Even on mean streets, he was so very young

September 02, 1994|By Los Angeles Times

CHICAGO -- In a city often numbed by the exploits of gang murderers, the saga of Robert Sandifer was sadly familiar -- except for his age.

Object of a three-day police hunt, Robert was suspected in the shooting death of one teen-ager and the wounding of two others. He was found early yesterday, a murder victim himself. Shot in the back of the head, he lay face down under a viaduct.

When he died, authorities said, Robert Sandifer was 11 years old.

He was sought for the slaying Sunday of Shavon Dean, 14, who was struck by a bullet apparently meant for a member of a gang. She wanted to be a beautician and had slipped out of her house that night, despite her mother's urgings that she stay inside, to visit a candy store and practice her skills on a neighbor's hair.

Robert was nicknamed "Yummy" for his love of cookies and stood less than 5 feet tall. He was also a member of the Black Disciples, a street gang whose ranks number in the hundreds and are alleged to be involved in the drug trade, car thefts, extortion, prostitution and credit card fraud. Police theorize that his own gang, seeing him as a liability, executed him.

He was a "tough shorty," the name gang members here give to their baby-faced members. His personal rap sheet listed eight arrests on suspicion of crimes ranging from armed robbery to auto theft.

Illinois children's services authorities were searching for a home for him outside the state after 13 local agencies turned him down. Robert, said Cook County Public Guardian Patrick Murphy, "was in trouble from the moment he was conceived. His family made him a sociopath."

Robert came from a disturbing background but, Mr. Murphy added, it was far from unique. "Believe me, we see this 100 times a week."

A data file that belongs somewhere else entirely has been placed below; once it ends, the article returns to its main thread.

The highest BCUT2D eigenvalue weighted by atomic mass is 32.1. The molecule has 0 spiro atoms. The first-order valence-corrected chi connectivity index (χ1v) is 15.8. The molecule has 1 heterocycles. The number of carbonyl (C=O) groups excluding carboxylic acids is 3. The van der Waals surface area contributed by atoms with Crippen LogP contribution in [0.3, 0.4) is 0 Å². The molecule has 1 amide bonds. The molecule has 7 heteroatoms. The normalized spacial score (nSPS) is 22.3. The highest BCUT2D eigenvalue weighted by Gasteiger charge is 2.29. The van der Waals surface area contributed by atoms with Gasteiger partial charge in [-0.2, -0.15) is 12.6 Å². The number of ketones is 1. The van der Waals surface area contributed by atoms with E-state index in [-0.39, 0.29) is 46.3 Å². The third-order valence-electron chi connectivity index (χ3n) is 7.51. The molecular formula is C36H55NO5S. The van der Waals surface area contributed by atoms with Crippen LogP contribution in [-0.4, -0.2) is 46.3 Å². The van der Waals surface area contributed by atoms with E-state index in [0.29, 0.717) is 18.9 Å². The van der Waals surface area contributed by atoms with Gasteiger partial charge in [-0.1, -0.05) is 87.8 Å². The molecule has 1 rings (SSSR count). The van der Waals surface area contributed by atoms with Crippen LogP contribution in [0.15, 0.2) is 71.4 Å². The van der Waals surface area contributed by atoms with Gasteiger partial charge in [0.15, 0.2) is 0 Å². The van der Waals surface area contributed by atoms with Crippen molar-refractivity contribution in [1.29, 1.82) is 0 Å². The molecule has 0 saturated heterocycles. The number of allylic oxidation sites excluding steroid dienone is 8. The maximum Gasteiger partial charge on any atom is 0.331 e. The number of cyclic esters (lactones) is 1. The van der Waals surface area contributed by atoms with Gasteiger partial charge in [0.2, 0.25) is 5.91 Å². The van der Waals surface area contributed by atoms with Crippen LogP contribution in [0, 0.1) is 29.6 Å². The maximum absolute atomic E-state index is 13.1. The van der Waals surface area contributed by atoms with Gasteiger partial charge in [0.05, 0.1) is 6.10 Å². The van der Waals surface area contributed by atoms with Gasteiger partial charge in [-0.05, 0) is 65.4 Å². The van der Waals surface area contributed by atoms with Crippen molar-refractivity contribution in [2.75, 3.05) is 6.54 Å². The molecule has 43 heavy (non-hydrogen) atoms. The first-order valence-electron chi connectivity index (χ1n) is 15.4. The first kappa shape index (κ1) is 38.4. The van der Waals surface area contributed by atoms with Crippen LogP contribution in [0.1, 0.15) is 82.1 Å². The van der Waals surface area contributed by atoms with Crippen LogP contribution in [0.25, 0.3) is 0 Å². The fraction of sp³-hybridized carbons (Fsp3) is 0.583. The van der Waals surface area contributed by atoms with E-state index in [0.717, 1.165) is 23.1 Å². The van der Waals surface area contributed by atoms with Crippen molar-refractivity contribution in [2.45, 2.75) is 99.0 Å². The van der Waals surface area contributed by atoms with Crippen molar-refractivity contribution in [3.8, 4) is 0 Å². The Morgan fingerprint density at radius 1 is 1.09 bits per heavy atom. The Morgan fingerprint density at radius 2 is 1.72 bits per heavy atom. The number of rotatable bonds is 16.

Nationwide, the most recent FBI statistics show, 267 children under the age of 14 were charged with murder in 1992, up 50 percent from the decade before. "It's not a diminishing problem. It's going to get worse," said George Knox, director of the National Gang Crime Research Center at Chicago State University.

Robert was the second of seven siblings. When he was 3, the state took Robert, who was covered with cigarette burns and bruises that appeared to be caused by an extension cord, out of his mother's custody. He was turned over to his grandmother, who raised him with little discipline in the house that at various times contained as many as 19 other children, Mr. Murphy said.

"If this child was protected five years ago, you save two people," Mayor Richard M. Daley said before Robert's corpse was found.

"Robert's no symbol," said his aunt, Bay Sandifer. "They'll probably be shooting tonight."

There was certainly shooting on Sunday.

In the afternoon, a 16-year-old gang member was shot with a semiautomatic handgun. Robert was wanted for questioning in the attack.

At 8:30 p.m., the same weapon was firing away at a group of teen-agers playing football; police say they may have also been gang members. Another 16-year-old boy was wounded in the leg and Shavon Dean, who had sneaked out minutes before, was killed.

Shavon Dean's mother, Debra, took no comfort in the fate of the alleged murderer. "I'm just sorry it happened to the boy," she said.

She noticed a woman signing Shavon's banner. It was Robert's aunt. In a moment, the two women were sighing together.

"We got to do something about these gangbangers," Ms. Sandifer said.

"It's got to start now," Ms. Dean said.

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